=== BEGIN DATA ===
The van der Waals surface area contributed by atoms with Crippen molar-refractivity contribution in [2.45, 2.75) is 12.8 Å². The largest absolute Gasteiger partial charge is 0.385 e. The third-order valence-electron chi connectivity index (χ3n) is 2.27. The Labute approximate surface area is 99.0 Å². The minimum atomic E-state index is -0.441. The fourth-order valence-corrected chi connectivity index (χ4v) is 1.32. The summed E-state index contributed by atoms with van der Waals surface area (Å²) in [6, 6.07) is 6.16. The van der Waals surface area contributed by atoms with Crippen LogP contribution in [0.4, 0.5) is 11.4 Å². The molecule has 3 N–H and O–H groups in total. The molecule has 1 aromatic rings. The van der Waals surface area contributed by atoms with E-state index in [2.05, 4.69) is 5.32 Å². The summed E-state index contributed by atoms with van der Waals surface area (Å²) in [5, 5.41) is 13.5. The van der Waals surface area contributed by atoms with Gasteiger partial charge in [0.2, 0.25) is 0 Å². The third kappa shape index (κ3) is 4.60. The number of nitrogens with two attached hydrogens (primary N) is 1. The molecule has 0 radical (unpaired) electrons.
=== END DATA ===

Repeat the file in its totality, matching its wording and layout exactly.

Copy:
The van der Waals surface area contributed by atoms with Crippen molar-refractivity contribution in [2.45, 2.75) is 12.8 Å². The largest absolute Gasteiger partial charge is 0.385 e. The third-order valence-electron chi connectivity index (χ3n) is 2.27. The Labute approximate surface area is 99.0 Å². The minimum atomic E-state index is -0.441. The fourth-order valence-corrected chi connectivity index (χ4v) is 1.32. The summed E-state index contributed by atoms with van der Waals surface area (Å²) in [6, 6.07) is 6.16. The van der Waals surface area contributed by atoms with Crippen LogP contribution in [0.4, 0.5) is 11.4 Å². The molecule has 3 N–H and O–H groups in total. The molecule has 1 aromatic rings. The van der Waals surface area contributed by atoms with E-state index in [2.05, 4.69) is 5.32 Å². The summed E-state index contributed by atoms with van der Waals surface area (Å²) in [5, 5.41) is 13.5. The van der Waals surface area contributed by atoms with Gasteiger partial charge in [0.2, 0.25) is 0 Å². The third kappa shape index (κ3) is 4.60. The number of nitrogens with two attached hydrogens (primary N) is 1. The molecule has 0 radical (unpaired) electrons.